Zachary Handelsman

I found it surprising that I could sit in front of a computer screen for six hours on a Zoom meeting, two days a week, and yet still be interested by the entire meeting. During our biweekly meetings with the cohort and Tyler, our Summer Director, I found myself enjoying diving into every single topic that we learned about. One of these topics that really stood out to me was the meeting about immigration. During this lesson there were two segments that I found most memorable.

The first of these was the speakers. We had three young adult refugees, who go to Brandeis, join our meeting to talk to us about their experiences. The refugee crisis has always felt distant to me, but meeting some people involved in it, even virtually, really brought it to my attention. I learned about being persecuted by foreign governments, and what it is like to live in a refugee camp, as well as a lot more of the struggles of coming to America while seeking refuge. All three of these speakers were both very inspiring and informative. I really enjoyed this portion of the meeting.

The other part of this lesson that stood out to me was learning about immigration law. I chose to specifically study refugee law, as I wanted to learn more about what the speakers had said. After learning more about the law, I was thoroughly disappointed. The way the law works around getting refugee status makes no sense at all.  In immigration court, if you are a refugee, you need to pay for your own attorney if you want one, and if you don’t speak English, you need to pay for your own translator. This stuck out to me because, for American citizens, these services are provided by the court. This shows how the court system does not help those who need assistance the most, and instead caters to those who are more likely to be well off. However, this gets even worse. If you are seeking refugee status, then you are not even allowed to work until some time after you get your status in court. I still do not understand why the courts expect people fleeing persecution and sometimes trekking many miles through Central America, or taking other routes to get to the US, to already have the money to afford a place to live, as well as services that are free for everyone else in America. It is so hypocritical to essentially require someone to have money to get refugee status, but also not allow them to work. It is one of the many examples of how American law is flawed, especially with regard to immigration and the systematic oppression of minorities and those in poverty.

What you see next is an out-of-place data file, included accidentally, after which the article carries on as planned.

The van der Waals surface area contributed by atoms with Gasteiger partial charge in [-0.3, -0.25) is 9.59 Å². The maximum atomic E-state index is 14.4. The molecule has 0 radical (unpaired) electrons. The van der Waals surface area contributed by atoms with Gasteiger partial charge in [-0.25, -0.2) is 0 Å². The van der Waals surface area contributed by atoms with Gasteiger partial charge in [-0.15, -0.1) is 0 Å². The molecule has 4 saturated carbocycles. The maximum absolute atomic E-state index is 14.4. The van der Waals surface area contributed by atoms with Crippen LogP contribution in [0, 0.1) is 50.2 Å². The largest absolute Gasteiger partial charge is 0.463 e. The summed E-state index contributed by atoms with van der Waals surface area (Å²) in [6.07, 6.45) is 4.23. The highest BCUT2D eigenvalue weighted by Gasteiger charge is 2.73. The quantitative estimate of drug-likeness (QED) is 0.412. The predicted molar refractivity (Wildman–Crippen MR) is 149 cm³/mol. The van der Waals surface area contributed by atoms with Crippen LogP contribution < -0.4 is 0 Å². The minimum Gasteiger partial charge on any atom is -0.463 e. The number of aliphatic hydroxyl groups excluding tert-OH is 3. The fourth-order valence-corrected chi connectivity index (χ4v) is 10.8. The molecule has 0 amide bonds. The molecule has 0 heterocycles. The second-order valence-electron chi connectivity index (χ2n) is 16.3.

Learning about these laws really made me think about American politics and how no one really cares about the people who need help in our country, even if they say they do. People promise to make changes to the system, but they rarely fulfill them. It is why we have not seen positive change with regard to the immigration and refugee system in decades. This encourages me to take on this challenge and I hope that over the years I will be able to influence immigration policy, through both politics and advocacy. I am grateful that just one of our meetings out of the many inspired me so much to do my best to make change.


Zachary Handelsman
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